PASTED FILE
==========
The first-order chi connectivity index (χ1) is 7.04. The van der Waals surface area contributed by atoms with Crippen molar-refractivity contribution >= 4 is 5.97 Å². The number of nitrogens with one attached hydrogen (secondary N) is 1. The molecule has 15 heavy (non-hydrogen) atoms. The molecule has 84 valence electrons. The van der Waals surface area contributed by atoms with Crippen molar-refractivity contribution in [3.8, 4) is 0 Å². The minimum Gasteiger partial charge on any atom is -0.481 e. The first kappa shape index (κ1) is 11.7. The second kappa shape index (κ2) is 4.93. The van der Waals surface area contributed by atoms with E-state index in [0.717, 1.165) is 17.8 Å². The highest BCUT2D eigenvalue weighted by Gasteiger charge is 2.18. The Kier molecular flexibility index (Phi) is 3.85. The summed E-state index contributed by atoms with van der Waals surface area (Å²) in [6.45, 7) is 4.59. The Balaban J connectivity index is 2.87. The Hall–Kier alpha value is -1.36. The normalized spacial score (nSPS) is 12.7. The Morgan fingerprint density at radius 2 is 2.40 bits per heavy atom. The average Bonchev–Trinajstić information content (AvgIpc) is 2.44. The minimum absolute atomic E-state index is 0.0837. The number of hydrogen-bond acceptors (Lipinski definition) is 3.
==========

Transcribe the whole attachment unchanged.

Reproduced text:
The first-order chi connectivity index (χ1) is 7.04. The van der Waals surface area contributed by atoms with Crippen molar-refractivity contribution >= 4 is 5.97 Å². The number of nitrogens with one attached hydrogen (secondary N) is 1. The molecule has 15 heavy (non-hydrogen) atoms. The molecule has 84 valence electrons. The van der Waals surface area contributed by atoms with Crippen molar-refractivity contribution in [3.8, 4) is 0 Å². The minimum Gasteiger partial charge on any atom is -0.481 e. The first kappa shape index (κ1) is 11.7. The second kappa shape index (κ2) is 4.93. The van der Waals surface area contributed by atoms with E-state index in [0.717, 1.165) is 17.8 Å². The highest BCUT2D eigenvalue weighted by Gasteiger charge is 2.18. The Kier molecular flexibility index (Phi) is 3.85. The summed E-state index contributed by atoms with van der Waals surface area (Å²) in [6.45, 7) is 4.59. The Balaban J connectivity index is 2.87. The Hall–Kier alpha value is -1.36. The normalized spacial score (nSPS) is 12.7. The Morgan fingerprint density at radius 2 is 2.40 bits per heavy atom. The average Bonchev–Trinajstić information content (AvgIpc) is 2.44. The minimum absolute atomic E-state index is 0.0837. The number of hydrogen-bond acceptors (Lipinski definition) is 3.